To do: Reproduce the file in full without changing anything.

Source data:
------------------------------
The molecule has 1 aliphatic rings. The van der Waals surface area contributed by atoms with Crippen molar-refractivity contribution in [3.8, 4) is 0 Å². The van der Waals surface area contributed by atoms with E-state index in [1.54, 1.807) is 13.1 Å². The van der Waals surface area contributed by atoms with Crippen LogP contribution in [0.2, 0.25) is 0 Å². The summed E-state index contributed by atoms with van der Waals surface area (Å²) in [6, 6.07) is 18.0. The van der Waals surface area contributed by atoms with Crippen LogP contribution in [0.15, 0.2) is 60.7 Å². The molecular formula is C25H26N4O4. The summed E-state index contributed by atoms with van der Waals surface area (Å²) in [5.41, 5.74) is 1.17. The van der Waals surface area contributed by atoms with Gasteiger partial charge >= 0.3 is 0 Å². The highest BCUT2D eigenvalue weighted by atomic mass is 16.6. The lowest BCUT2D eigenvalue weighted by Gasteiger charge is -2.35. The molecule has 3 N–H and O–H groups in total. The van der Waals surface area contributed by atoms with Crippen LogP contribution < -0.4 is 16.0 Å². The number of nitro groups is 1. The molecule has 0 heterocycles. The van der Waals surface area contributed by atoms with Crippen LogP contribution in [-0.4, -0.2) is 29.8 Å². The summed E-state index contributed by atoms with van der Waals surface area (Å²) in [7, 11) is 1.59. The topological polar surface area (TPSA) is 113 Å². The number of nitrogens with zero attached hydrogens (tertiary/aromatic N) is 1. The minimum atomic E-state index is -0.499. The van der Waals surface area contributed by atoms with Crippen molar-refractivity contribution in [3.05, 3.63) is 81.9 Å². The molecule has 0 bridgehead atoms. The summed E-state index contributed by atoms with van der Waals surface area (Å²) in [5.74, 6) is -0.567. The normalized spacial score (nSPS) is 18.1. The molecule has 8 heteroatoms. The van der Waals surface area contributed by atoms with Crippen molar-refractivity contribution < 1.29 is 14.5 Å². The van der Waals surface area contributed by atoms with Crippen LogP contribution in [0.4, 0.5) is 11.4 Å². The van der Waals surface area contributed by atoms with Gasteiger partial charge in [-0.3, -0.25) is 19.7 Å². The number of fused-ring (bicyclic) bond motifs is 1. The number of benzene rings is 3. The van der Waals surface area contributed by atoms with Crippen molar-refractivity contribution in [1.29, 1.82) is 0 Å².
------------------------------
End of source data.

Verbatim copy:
The molecule has 1 aliphatic rings. The van der Waals surface area contributed by atoms with Crippen molar-refractivity contribution in [3.8, 4) is 0 Å². The van der Waals surface area contributed by atoms with E-state index in [1.54, 1.807) is 13.1 Å². The van der Waals surface area contributed by atoms with Crippen LogP contribution in [0.2, 0.25) is 0 Å². The summed E-state index contributed by atoms with van der Waals surface area (Å²) in [6, 6.07) is 18.0. The van der Waals surface area contributed by atoms with Crippen LogP contribution in [0.15, 0.2) is 60.7 Å². The molecular formula is C25H26N4O4. The summed E-state index contributed by atoms with van der Waals surface area (Å²) in [5.41, 5.74) is 1.17. The van der Waals surface area contributed by atoms with Gasteiger partial charge >= 0.3 is 0 Å². The highest BCUT2D eigenvalue weighted by atomic mass is 16.6. The lowest BCUT2D eigenvalue weighted by Gasteiger charge is -2.35. The molecule has 3 N–H and O–H groups in total. The van der Waals surface area contributed by atoms with Crippen LogP contribution < -0.4 is 16.0 Å². The number of nitro groups is 1. The molecule has 0 heterocycles. The van der Waals surface area contributed by atoms with Crippen LogP contribution in [-0.4, -0.2) is 29.8 Å². The summed E-state index contributed by atoms with van der Waals surface area (Å²) in [7, 11) is 1.59. The topological polar surface area (TPSA) is 113 Å². The number of nitrogens with zero attached hydrogens (tertiary/aromatic N) is 1. The minimum atomic E-state index is -0.499. The van der Waals surface area contributed by atoms with Crippen molar-refractivity contribution in [3.05, 3.63) is 81.9 Å². The molecule has 0 bridgehead atoms. The summed E-state index contributed by atoms with van der Waals surface area (Å²) in [5.74, 6) is -0.567. The normalized spacial score (nSPS) is 18.1. The molecule has 8 heteroatoms. The van der Waals surface area contributed by atoms with Crippen molar-refractivity contribution < 1.29 is 14.5 Å². The van der Waals surface area contributed by atoms with Crippen LogP contribution in [0.4, 0.5) is 11.4 Å². The van der Waals surface area contributed by atoms with Gasteiger partial charge in [-0.3, -0.25) is 19.7 Å². The number of fused-ring (bicyclic) bond motifs is 1. The number of benzene rings is 3. The van der Waals surface area contributed by atoms with Crippen molar-refractivity contribution in [1.29, 1.82) is 0 Å².